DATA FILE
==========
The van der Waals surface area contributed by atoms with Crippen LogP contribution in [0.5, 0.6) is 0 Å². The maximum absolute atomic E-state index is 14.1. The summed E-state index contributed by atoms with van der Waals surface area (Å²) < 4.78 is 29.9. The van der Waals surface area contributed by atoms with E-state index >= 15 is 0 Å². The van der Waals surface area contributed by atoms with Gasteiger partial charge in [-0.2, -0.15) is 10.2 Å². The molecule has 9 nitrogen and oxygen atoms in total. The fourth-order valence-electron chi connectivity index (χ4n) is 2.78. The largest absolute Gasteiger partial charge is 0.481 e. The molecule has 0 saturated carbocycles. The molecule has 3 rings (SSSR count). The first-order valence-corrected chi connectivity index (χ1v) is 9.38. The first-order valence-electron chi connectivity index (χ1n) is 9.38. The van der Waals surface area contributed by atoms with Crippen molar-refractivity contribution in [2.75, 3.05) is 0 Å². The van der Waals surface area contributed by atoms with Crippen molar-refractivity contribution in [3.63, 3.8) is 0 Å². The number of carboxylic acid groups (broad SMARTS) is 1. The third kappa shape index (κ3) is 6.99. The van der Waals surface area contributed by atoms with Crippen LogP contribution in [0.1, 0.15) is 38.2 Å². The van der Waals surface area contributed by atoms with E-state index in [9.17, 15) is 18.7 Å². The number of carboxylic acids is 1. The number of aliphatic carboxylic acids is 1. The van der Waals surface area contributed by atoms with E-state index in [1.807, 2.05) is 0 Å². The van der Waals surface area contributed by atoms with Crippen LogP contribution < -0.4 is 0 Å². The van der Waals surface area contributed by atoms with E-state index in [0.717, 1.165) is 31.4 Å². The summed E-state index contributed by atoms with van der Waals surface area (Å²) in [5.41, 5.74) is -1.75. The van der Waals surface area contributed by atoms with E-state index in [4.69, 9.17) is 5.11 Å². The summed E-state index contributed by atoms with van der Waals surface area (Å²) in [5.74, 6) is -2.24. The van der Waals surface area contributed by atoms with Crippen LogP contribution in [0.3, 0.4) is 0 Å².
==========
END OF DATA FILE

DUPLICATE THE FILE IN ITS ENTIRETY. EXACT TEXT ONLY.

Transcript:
The van der Waals surface area contributed by atoms with Crippen LogP contribution in [0.5, 0.6) is 0 Å². The maximum absolute atomic E-state index is 14.1. The summed E-state index contributed by atoms with van der Waals surface area (Å²) < 4.78 is 29.9. The van der Waals surface area contributed by atoms with E-state index >= 15 is 0 Å². The van der Waals surface area contributed by atoms with Gasteiger partial charge in [-0.2, -0.15) is 10.2 Å². The molecule has 9 nitrogen and oxygen atoms in total. The fourth-order valence-electron chi connectivity index (χ4n) is 2.78. The largest absolute Gasteiger partial charge is 0.481 e. The molecule has 0 saturated carbocycles. The molecule has 3 rings (SSSR count). The first-order valence-corrected chi connectivity index (χ1v) is 9.38. The first-order valence-electron chi connectivity index (χ1n) is 9.38. The van der Waals surface area contributed by atoms with Crippen molar-refractivity contribution in [2.75, 3.05) is 0 Å². The van der Waals surface area contributed by atoms with Crippen molar-refractivity contribution in [3.63, 3.8) is 0 Å². The number of carboxylic acid groups (broad SMARTS) is 1. The third kappa shape index (κ3) is 6.99. The van der Waals surface area contributed by atoms with Crippen LogP contribution in [0.1, 0.15) is 38.2 Å². The van der Waals surface area contributed by atoms with E-state index in [9.17, 15) is 18.7 Å². The number of carboxylic acids is 1. The number of aliphatic carboxylic acids is 1. The van der Waals surface area contributed by atoms with E-state index in [1.807, 2.05) is 0 Å². The van der Waals surface area contributed by atoms with Crippen LogP contribution < -0.4 is 0 Å². The van der Waals surface area contributed by atoms with E-state index in [0.717, 1.165) is 31.4 Å². The summed E-state index contributed by atoms with van der Waals surface area (Å²) in [5.41, 5.74) is -1.75. The van der Waals surface area contributed by atoms with E-state index in [4.69, 9.17) is 5.11 Å². The summed E-state index contributed by atoms with van der Waals surface area (Å²) in [5.74, 6) is -2.24. The van der Waals surface area contributed by atoms with Crippen LogP contribution in [0.3, 0.4) is 0 Å².